Solid-Carbide Thread Mills Feature a Helical Flute Design

April 12, 2018
Solid-Carbide Thread Mills Feature a Helical Flute Design

North American Tool Corp. has introduced a new line of standard solid-carbide thread mills. These thread mills feature a helical flute design and are manufactured from premium micrograin carbide for increased life and improved thread quality in a variety of materials. Straight-flute tools are available as specials.

The North American Tool thread mill line includes:

• General purpose thread mills in inch and metric sizes with bright finish or TiAlN coating;

• Coolant-through thread mills in inch and metric sizes with bright finish or TiAlN coating;

• NPT/NPTF pipe sizes with bright finish or TiAlN coating;

• Pipe sizes for exotic materials with AlCrN coating;

• Pipe sizes for aluminum with ZrN coating;

• Material-specific thread mills for exotic materials with AlCrN in inch and metric sizes;

• Material-specific thread mills for aluminum with ZrN coating in inch and metric sizes;

• Single profile (single plane) thread mills with bright and TiAlN coating for the versatility to create varying pitches with a single tool.

The new line of thread mills is available with standard sizes and features, but custom special tools can be manufactured to customer specifications.

“The demand for thread mills continues to increase,” states Phil Samuels, director of sales and marketing at North American Tool. “Applications ranging from general manufacturing, to medical parts, to energy, to aerospace, and everything in between, are looking for the efficiency and increased productivity thread milling can offer over traditional tapping in some applications. Now, North American Tool can meet and exceed the demand for efficient threading with this new line of high performance carbide thread mills.”

Related Glossary Terms

  • gang cutting ( milling)

    gang cutting ( milling)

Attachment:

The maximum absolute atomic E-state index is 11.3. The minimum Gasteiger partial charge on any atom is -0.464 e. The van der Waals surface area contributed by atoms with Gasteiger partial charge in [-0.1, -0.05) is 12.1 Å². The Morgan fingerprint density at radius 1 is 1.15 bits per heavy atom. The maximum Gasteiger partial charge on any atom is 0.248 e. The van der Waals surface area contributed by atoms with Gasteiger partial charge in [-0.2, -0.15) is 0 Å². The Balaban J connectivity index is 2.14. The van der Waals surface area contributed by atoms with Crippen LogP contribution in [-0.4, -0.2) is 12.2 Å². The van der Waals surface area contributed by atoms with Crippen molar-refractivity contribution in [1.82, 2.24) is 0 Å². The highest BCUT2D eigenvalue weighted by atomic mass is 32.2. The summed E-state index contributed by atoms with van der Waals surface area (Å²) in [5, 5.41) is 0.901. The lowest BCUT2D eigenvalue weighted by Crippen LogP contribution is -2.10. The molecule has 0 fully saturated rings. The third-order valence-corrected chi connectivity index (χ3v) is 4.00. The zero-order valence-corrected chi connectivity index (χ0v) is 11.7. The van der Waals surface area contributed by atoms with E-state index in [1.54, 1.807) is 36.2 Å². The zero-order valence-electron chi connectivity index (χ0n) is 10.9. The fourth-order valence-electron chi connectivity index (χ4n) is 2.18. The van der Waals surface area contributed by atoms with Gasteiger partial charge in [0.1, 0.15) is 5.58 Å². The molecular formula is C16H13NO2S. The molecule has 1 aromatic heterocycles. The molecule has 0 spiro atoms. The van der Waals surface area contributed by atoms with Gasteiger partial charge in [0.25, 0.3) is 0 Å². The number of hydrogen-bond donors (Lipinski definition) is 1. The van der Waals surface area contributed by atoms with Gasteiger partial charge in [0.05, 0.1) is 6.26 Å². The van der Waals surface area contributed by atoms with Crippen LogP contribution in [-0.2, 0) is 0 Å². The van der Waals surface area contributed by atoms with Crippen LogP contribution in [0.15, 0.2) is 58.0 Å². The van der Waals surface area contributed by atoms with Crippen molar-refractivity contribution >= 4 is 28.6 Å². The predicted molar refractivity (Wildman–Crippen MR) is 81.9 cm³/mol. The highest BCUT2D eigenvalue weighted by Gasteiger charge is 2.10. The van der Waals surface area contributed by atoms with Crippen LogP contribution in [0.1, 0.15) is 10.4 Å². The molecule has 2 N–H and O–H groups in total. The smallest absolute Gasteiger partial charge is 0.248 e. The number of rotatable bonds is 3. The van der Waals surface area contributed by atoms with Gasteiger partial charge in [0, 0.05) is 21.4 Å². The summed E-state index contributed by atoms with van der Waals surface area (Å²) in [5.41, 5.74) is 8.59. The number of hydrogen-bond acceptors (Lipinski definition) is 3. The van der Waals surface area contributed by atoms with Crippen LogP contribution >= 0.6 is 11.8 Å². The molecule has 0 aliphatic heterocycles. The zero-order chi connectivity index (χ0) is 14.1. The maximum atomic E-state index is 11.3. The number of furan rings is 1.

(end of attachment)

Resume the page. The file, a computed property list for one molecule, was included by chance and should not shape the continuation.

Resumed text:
Machining with several cutters mounted on a single arbor, generally for simultaneous cutting.

  • milling


    Machining operation in which metal or other material is removed by applying power to a rotating cutter. In vertical milling, the cutting tool is mounted vertically on the spindle. In horizontal milling, the cutting tool is mounted horizontally, either directly on the spindle or on an arbor. Horizontal milling is further broken down into conventional milling, where the cutter rotates opposite the direction of feed, or “up” into the workpiece; and climb milling, where the cutter rotates in the direction of feed, or “down” into the workpiece. Milling operations include plane or surface milling, endmilling, facemilling, angle milling, form milling and profiling.

  • milling machine ( mill)

    milling machine ( mill)

    Runs endmills and arbor-mounted milling cutters. Features include a head with a spindle that drives the cutters; a column, knee and table that provide motion in the three Cartesian axes; and a base that supports the components and houses the cutting-fluid pump and reservoir. The work is mounted on the table and fed into the rotating cutter or endmill to accomplish the milling steps; vertical milling machines also feed endmills into the work by means of a spindle-mounted quill. Models range from small manual machines to big bed-type and duplex mills. All take one of three basic forms: vertical, horizontal or convertible horizontal/vertical. Vertical machines may be knee-type (the table is mounted on a knee that can be elevated) or bed-type (the table is securely supported and only moves horizontally). In general, horizontal machines are bigger and more powerful, while vertical machines are lighter but more versatile and easier to set up and operate.

  • tapping


    Machining operation in which a tap, with teeth on its periphery, cuts internal threads in a predrilled hole having a smaller diameter than the tap diameter. Threads are formed by a combined rotary and axial-relative motion between tap and workpiece. See tap.

  • threading


    Process of both external (e.g., thread milling) and internal (e.g., tapping, thread milling) cutting, turning and rolling of threads into particular material. Standardized specifications are available to determine the desired results of the threading process. Numerous thread-series designations are written for specific applications. Threading often is performed on a lathe. Specifications such as thread height are critical in determining the strength of the threads. The material used is taken into consideration in determining the expected results of any particular application for that threaded piece. In external threading, a calculated depth is required as well as a particular angle to the cut. To perform internal threading, the exact diameter to bore the hole is critical before threading. The threads are distinguished from one another by the amount of tolerance and/or allowance that is specified. See turning.

  • titanium aluminum nitride ( TiAlN)

    titanium aluminum nitride ( TiAlN)

    Often used as a tool coating. AlTiN indicates the aluminum content is greater than the titanium. See coated tools.